Whether it’s chocolate or shipping, “free” changes our behavior.
The Impact of Free Chocolate
Offered a Hershey’s Kiss for one penny or a tastier upscale Lindt Truffle for 15 cents, 73 percent of a Dan Ariely study chose the truffle. But then, when the price of each went down by a penny, the truffle’s demand sunk to 31 percent because the Kiss was free:
The Impact of Free Shipping
Approximately 20 years ago, when Amazon was mostly a book and CD seller, we needed a $25 minimum order for a delivery 8 to 10-days later. To get 2-day delivery, we paid an extra $9.48 while one day was a whopping $16.48.
Amazon’s CEO Jeff Bezon knew he needed something better.
So, during 2004, on a Saturday during the holiday season, he met with a group of executives. The result was a $79 two-day subscription that you could share it with four family members. The rest of the story is shipping history. Now Amazon Prime has more than 200 million members.
On their website, although Prime is $139 annually or 14.99 a month, everywhere they use the word, “free.”
Investigating how we respond to free shipping, researchers reported that consumers were even willing to pay more for an item if they paid nothing for the delivery:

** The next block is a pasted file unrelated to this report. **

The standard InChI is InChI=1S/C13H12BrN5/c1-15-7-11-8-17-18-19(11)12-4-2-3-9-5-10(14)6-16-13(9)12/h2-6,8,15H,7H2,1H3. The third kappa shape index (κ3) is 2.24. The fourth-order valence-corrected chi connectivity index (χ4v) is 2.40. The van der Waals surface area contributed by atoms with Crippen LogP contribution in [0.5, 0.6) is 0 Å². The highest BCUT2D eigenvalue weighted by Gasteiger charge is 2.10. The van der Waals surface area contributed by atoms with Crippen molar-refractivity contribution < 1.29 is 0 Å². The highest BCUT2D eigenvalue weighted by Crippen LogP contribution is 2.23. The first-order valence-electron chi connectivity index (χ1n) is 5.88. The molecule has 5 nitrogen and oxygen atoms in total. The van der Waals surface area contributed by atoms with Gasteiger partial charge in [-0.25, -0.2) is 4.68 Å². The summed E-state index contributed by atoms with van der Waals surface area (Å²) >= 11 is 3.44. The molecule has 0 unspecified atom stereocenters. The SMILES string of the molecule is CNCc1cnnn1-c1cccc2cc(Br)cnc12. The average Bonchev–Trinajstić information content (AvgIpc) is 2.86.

Our Bottom Line: Thinking at the Margin
Amazon helped us believe we had free shipping because of how we think at the margin. As an imaginary line that divides what we do from the extras we can decide to do, the margin affects our incentives.
Amazon Prime moved the margin for shipping.
To grasp “the margin,” let’s assume for a moment that you need access to a parking space near where you work. You can purchase a monthly pass that lets you park as many times as you want for 30 days. Or, you can pay for a spot every time you go to work. The deal you select–a monthly or daily margin– determines your incentives. With the monthly, it is likely you will go to work more frequently. However, with the daily, you drive less frequently because you pay for each visit.
Similarly, Amazon Prime changed the decisions we make at the margin. By moving that margin from each purchase to each month or year, it created new incentives. It makes us believe we have free shipping.
Alfred Marshall (1842-1924) was the economist who first recognized the significance of the margin. He let us see that the cost of something extra is the key to understanding demand- and supply-side behavior. As a result, we could say that Marshall helps us see that the Amazon Prime phenomenon is about more than a fee with a prime number. It also increased what we buy because it moved the margins for shipping costs.
Please note that several sentences in Our Bottom Line were in a previous post.